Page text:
Wyclef Jean’s musical praise hits high note for Lowell High School junior
LOWELL — Brian Terrero-Batista starts finger-picking and percussion- tapping his guitar on stage.
Wyclef Jean — the three-time Grammy award winner — bobs his head, swaying back and forth.
He’s catching a vibe from the 17-year-old Lowell High School junior.
“Everyone always says they think it (the unique strumming and tapping) is so cool, and then Wyclef hears it and goes wide-eyed,” Terrero- Batista recalls from last week. “That was pretty awesome.” After jamming out and talking about music at UMass Lowell last Thursday, the pop superstar handed the high schooler VIP tickets to his show in Boston later that night.
Boston MA, November 20, 2017 — The Music & Youth Initiative is pleased to announce that in 2017, it contributed $430,000 in grants, equipment, and support services to 12 Youth Development Organizations in Massachusetts, Texas, and Georgia in support of their after-school music programs. Continue reading
Boston MA, August 9, 2017 — The Music & Youth Initiative is pleased to announce receiving a generous grant from SheGives after being selected to be on their 2017 slate of nonprofit organizations.
SheGives is a Boston-based private foundation that connects committed, inquisitive donors to a broad portfolio of vetted philanthropies around Greater Boston. The vetting process ensures that SheGives members can choose to make donations to or become involved with a slate of organizations that meet a high set of financial and operational standards.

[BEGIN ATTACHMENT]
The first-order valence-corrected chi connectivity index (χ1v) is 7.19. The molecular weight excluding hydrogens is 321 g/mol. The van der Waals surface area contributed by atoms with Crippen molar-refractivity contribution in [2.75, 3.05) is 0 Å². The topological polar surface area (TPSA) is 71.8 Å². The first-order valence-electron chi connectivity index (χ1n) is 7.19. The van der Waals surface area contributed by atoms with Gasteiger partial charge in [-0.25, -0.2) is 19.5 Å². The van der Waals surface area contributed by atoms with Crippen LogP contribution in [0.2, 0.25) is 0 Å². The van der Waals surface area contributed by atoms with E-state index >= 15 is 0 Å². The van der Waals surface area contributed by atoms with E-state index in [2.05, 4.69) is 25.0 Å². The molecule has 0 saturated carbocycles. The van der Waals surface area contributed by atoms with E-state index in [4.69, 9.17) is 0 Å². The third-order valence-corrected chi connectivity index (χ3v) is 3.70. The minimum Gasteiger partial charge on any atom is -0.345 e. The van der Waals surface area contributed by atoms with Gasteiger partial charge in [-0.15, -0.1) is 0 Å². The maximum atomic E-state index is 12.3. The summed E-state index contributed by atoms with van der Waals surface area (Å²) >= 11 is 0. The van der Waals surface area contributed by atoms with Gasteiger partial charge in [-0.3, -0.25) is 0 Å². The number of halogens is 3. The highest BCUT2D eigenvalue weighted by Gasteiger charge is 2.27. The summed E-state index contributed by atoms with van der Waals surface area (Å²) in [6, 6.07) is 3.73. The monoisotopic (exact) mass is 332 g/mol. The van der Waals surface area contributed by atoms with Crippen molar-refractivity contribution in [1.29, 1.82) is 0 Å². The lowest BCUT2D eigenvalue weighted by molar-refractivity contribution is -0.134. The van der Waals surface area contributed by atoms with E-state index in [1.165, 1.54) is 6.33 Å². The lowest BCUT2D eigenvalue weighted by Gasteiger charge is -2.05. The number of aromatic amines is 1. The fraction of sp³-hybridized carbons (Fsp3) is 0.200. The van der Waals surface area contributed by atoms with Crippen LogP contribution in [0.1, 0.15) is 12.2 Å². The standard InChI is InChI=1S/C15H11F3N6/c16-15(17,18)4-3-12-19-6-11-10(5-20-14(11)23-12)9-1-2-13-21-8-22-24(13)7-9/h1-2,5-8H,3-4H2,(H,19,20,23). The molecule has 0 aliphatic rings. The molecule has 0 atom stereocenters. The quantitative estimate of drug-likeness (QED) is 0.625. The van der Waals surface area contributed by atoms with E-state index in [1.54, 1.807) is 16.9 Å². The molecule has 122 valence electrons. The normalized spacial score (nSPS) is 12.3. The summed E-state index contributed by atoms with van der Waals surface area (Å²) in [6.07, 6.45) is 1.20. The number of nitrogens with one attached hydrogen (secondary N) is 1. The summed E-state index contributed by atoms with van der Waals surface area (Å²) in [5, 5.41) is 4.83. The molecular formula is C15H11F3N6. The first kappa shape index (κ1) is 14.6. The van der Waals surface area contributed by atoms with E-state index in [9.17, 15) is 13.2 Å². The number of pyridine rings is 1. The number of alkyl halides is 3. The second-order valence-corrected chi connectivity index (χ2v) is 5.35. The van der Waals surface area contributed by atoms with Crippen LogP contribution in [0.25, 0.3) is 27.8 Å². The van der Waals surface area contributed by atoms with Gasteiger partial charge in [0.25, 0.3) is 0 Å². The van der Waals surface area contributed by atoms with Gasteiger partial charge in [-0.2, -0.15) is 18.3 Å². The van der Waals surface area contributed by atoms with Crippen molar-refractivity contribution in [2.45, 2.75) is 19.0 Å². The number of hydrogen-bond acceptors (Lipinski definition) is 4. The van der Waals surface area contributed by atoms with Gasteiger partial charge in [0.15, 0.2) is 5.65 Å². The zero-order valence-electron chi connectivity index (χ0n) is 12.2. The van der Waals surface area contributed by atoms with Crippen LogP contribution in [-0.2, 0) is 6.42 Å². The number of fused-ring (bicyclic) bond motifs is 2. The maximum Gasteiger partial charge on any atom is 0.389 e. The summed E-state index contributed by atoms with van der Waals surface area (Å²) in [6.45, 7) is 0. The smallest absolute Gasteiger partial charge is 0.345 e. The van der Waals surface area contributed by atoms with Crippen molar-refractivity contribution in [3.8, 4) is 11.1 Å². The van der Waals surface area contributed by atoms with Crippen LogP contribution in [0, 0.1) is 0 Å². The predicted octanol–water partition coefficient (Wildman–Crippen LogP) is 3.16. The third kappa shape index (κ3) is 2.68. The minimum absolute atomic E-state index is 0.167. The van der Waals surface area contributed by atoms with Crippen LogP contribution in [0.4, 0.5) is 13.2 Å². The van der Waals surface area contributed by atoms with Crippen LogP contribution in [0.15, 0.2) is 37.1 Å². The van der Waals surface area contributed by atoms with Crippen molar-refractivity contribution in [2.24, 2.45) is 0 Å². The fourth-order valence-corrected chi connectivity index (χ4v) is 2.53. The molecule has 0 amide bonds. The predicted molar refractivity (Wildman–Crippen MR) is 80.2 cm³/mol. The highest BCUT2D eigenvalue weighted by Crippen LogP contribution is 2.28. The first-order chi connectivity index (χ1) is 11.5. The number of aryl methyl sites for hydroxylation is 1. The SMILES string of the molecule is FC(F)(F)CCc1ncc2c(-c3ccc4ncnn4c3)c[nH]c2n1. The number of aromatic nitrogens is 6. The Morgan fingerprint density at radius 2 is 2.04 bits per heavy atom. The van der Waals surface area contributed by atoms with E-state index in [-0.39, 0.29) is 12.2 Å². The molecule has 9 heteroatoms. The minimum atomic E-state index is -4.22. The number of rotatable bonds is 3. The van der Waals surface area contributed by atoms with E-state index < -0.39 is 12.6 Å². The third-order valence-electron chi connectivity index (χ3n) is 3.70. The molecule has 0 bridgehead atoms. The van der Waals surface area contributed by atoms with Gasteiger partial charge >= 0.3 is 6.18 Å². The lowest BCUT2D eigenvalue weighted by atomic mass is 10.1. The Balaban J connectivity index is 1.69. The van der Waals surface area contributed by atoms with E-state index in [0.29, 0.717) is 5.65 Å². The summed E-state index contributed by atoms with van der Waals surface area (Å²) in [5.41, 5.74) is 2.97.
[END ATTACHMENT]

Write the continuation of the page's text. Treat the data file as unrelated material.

Picture this: 100 teens from different cities and different backgrounds, all with a shared love of music, together backstage in one of Boston’s most storied performance venues. They’re nervous but incredibly excited as they hold guitars in their hands or give their song-lyrics one last look. They can hear hundreds of audience members taking their seats. They deserve this. They’ve worked so hard for months. They’re about to step onto the Berklee Performance Center Stage and show their peers and family members– and themselves– all they’ve accomplished, musically and personally. Continue reading
Boston MA, June 13, 2017— When 17-year-old Nicolas stepped on the Berklee Performance Center stage on May 5, it wasn’t just as a musician. He was there as a leader and mentor, a culmination of his hard work as a Youth Leader in his Boys & Girls Club’s Music Clubhouse. The event was the Music Clubhouse Showcase, where 100 youth from 14 Music & Youth Music Clubhouses took the stage to perform. Youth Leaders were at the heart of these performances, helping in preparation and organization, behind the scenes and on stage.
The Music & Youth Initiative’s Youth Leader Program, which provides workforce development opportunities for teens who have demonstrated excellence and leadership potential in their after-school Music Clubhouse programs, recently received a $25,000 grant from Bank of America. With this generous support from Bank of America, underserved teens like Nicolas are developing life and career skills and becoming leaders in their local communities. Continue reading